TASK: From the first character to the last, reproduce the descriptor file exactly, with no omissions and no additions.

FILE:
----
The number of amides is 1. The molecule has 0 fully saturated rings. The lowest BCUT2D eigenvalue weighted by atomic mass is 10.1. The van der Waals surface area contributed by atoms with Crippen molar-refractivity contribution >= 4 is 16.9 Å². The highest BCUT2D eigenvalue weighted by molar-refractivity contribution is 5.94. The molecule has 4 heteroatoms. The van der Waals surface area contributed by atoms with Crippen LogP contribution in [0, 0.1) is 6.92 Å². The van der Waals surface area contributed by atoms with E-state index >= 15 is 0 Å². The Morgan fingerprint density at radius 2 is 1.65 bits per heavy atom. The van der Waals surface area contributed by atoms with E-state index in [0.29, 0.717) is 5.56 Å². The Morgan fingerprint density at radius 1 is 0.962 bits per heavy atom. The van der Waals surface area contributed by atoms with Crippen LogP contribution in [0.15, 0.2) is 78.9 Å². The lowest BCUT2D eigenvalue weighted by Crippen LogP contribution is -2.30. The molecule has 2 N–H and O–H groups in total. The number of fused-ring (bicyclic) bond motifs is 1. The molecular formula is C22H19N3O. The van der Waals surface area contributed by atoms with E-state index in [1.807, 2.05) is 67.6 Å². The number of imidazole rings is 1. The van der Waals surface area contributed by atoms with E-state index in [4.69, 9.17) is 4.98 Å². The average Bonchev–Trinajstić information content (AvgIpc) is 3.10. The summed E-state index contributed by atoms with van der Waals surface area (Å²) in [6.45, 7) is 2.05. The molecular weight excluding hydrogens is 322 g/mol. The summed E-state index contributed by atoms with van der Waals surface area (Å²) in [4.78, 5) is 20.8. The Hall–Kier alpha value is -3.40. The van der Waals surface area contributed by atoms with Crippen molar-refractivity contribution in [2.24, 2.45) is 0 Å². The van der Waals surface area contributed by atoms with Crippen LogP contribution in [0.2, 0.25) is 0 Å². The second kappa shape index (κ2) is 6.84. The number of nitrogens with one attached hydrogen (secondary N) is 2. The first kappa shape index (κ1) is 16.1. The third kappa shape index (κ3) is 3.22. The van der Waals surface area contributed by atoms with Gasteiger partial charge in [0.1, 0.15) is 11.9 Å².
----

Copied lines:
The number of amides is 1. The molecule has 0 fully saturated rings. The lowest BCUT2D eigenvalue weighted by atomic mass is 10.1. The van der Waals surface area contributed by atoms with Crippen molar-refractivity contribution >= 4 is 16.9 Å². The highest BCUT2D eigenvalue weighted by molar-refractivity contribution is 5.94. The molecule has 4 heteroatoms. The van der Waals surface area contributed by atoms with Crippen LogP contribution in [0, 0.1) is 6.92 Å². The van der Waals surface area contributed by atoms with E-state index >= 15 is 0 Å². The Morgan fingerprint density at radius 2 is 1.65 bits per heavy atom. The van der Waals surface area contributed by atoms with E-state index in [0.29, 0.717) is 5.56 Å². The Morgan fingerprint density at radius 1 is 0.962 bits per heavy atom. The van der Waals surface area contributed by atoms with Crippen LogP contribution in [0.15, 0.2) is 78.9 Å². The lowest BCUT2D eigenvalue weighted by Crippen LogP contribution is -2.30. The molecule has 2 N–H and O–H groups in total. The number of fused-ring (bicyclic) bond motifs is 1. The molecular formula is C22H19N3O. The van der Waals surface area contributed by atoms with E-state index in [1.807, 2.05) is 67.6 Å². The number of imidazole rings is 1. The van der Waals surface area contributed by atoms with E-state index in [4.69, 9.17) is 4.98 Å². The average Bonchev–Trinajstić information content (AvgIpc) is 3.10. The summed E-state index contributed by atoms with van der Waals surface area (Å²) in [6.45, 7) is 2.05. The molecular weight excluding hydrogens is 322 g/mol. The summed E-state index contributed by atoms with van der Waals surface area (Å²) in [4.78, 5) is 20.8. The Hall–Kier alpha value is -3.40. The van der Waals surface area contributed by atoms with Crippen molar-refractivity contribution in [2.24, 2.45) is 0 Å². The van der Waals surface area contributed by atoms with Crippen LogP contribution in [0.2, 0.25) is 0 Å². The second kappa shape index (κ2) is 6.84. The number of nitrogens with one attached hydrogen (secondary N) is 2. The first kappa shape index (κ1) is 16.1. The third kappa shape index (κ3) is 3.22. The van der Waals surface area contributed by atoms with Gasteiger partial charge in [0.1, 0.15) is 11.9 Å².